The changes to the asset test will only increase the current threshold by around $50k. Not a huge change if you ask me..

    I'm going to go against the grain here and say that if you have accumulated assets throughout your life for your retirement, then isn't the point of that asset accumulation to actually use it to pay for your lifestyle in retirement?

    I really don't get the uproar over this.. The age pension is a pittance, if you need to rely on it then it's unlikely you have any assets to sell.

    And I don't agree that people should sell their family home - definitely not. But the family home is exempt, so not an issue.
    I think the cuts are too early. Super/retirement planning is somewhat 'new' in the scheme of things. Some people were able to plan for retirement while others were not.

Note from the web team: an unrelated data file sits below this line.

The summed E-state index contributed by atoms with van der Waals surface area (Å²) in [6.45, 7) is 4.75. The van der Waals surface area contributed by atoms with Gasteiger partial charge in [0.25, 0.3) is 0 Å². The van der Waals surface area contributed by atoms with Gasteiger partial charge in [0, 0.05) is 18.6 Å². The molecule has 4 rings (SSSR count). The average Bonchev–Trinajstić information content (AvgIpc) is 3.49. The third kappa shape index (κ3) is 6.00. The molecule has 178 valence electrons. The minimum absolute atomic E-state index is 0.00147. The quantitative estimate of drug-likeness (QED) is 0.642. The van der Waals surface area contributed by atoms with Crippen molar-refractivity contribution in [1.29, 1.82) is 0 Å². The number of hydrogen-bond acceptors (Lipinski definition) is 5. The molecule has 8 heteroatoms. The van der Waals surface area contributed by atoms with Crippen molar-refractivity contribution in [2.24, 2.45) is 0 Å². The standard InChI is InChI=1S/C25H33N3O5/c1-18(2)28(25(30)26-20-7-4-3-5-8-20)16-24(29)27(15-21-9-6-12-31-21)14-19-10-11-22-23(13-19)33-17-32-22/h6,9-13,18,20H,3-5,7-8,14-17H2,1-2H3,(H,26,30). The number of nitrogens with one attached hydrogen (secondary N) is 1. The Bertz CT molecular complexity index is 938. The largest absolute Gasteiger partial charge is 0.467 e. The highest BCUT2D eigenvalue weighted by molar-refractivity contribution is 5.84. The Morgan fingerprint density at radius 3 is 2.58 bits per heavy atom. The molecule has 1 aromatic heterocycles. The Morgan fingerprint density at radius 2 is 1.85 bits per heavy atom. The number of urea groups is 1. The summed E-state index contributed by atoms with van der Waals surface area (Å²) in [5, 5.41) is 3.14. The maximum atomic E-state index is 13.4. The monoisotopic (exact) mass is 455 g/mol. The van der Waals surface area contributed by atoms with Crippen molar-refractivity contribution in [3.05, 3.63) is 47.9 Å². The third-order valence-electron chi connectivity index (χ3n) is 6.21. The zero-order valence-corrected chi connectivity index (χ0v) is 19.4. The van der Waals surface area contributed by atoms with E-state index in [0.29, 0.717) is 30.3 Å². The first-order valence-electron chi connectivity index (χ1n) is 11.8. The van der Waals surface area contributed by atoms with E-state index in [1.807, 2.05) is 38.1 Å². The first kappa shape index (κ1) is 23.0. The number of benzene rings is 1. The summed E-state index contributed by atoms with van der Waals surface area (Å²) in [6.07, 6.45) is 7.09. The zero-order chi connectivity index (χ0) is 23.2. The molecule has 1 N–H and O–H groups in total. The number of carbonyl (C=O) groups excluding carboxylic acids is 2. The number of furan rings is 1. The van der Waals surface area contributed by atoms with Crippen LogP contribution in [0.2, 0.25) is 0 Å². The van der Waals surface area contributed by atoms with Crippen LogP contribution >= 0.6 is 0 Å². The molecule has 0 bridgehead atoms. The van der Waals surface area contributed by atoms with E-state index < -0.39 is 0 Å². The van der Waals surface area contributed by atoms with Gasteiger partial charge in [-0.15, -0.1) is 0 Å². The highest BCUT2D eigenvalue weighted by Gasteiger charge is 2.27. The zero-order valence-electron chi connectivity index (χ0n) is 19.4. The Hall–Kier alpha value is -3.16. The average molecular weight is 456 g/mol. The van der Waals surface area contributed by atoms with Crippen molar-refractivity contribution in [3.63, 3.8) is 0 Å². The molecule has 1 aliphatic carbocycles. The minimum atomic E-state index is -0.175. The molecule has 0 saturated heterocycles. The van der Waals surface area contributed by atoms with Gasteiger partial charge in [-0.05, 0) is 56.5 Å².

IMO I think cuts need to be made at some stage - just not the generation they are targeting.

    I also think until the government can provide people with more higher super payments for their working life then the cuts are harsh.

    I also think that any centrelink payments need super paid.

  6. #24
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    Default Cuts to aged pension re assets - agree/disagree?

    Quote Originally Posted by binnielici View Post
    Mum was told she was only entitled to the card because she was eligible for the pension. I'll tell her to check again Centrelink can be painful!
    I don't think that's true. There are people I work with that have a healthcare card as they earn under the threshold so their doctors appts are bulk billed and medications are covered they pay $6? For a script or there abouts. They also get rent assistance, well 2 of them do and one is a home owner who cut their hours to get to the threshold to get a card as they couldn't afford their diabetic medication as they don't have a partner

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  8. #25